We received the following yesterday and followed it to its source, where it appears to remain credible. We found it a helpful reframing of the Ft. Worth trademark infringement suit reported here last week.
Last week, the Diocese of Fort Worth hauled former Episcopal Bishop Jack Iker into Federal Court. He is accused by the Diocese of violating US trademark law, in that he is using the seal and name of the Diocese of Fort Worth, which are not his to use.
On the surface, this may sound like some sort of legal nit-picking. In fact, it is an interesting move by the attorneys for the diocese. It puts Iker between a rock and a hard place. Here how: The Diocese of Fort Worth registered the seal and name only in July of this year, stating that they had been in continuous use since at least 1983, and that the Diocese is the rightful and only owner and user of the same. Iker must now defend his ownership and use, by using the argument that he’s been using all along; that TEC is a voluntary association of dioceses, and that any diocese can disassociate with the national church at will, taking their property – including their trademarks – with them.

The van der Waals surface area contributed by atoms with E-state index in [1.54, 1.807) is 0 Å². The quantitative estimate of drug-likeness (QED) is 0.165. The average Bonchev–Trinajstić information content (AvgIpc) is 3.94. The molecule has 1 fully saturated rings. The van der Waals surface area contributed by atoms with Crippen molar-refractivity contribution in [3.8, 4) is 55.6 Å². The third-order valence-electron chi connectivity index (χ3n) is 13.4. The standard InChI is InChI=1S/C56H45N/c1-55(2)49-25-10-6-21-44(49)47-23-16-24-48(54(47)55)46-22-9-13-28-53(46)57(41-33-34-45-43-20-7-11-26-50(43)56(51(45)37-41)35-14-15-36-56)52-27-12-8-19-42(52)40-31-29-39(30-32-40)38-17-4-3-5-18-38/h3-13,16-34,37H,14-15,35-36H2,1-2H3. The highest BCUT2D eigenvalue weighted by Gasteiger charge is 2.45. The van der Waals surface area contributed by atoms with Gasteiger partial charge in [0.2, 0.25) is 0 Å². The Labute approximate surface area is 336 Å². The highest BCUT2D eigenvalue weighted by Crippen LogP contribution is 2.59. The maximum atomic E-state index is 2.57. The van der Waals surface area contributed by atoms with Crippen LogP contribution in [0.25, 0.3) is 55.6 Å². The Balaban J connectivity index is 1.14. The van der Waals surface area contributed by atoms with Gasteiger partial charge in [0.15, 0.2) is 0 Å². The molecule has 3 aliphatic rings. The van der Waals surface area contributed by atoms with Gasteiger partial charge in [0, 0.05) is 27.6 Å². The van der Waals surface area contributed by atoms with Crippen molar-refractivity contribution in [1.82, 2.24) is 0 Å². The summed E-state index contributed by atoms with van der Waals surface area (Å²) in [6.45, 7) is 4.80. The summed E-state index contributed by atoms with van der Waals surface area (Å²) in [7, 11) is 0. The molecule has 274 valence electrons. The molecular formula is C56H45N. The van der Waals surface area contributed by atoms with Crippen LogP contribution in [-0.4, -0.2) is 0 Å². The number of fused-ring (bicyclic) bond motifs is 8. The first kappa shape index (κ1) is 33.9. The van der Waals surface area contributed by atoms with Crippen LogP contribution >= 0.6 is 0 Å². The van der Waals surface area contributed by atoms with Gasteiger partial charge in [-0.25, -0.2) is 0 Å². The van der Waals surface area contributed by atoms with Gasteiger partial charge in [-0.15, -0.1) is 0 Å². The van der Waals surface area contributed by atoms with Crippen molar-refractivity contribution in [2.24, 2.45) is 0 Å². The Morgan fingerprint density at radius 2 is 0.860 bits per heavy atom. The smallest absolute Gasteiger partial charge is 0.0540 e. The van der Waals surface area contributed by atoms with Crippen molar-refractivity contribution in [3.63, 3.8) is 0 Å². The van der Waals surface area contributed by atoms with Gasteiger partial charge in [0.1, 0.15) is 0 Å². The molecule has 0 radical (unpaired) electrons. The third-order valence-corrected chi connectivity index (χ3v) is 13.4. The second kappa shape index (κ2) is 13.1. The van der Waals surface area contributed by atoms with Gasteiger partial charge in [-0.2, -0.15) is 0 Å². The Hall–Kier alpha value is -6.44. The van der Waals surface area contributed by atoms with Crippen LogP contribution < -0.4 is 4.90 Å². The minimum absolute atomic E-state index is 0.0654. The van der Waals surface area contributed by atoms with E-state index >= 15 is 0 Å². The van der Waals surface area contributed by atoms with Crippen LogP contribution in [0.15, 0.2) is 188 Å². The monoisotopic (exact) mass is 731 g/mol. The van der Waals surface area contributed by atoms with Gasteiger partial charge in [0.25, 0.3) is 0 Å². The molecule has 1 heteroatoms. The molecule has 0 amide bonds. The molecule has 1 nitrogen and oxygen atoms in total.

This matter is already before the Texas courts, where it is already aimed at determining which the “real” diocese is. And it’s been suffering lots of delaying tactics on former Bishop Iker’s part. And, I think, some lack of clarity on the part of the Texas courts.
Now the Diocese is going after a Federal ruling to determine who has the right to use the seal and name of the Diocese, and therefore which the “real” diocese is. Federal courts are pretty much bound by law to say the real Diocese is the one The Episcopal Church Identifies as such. To this layman, the trademark complaint appears to be a clever legal maneuver aimed at getting that settled. ~Lawrence L. Graham
What do you think?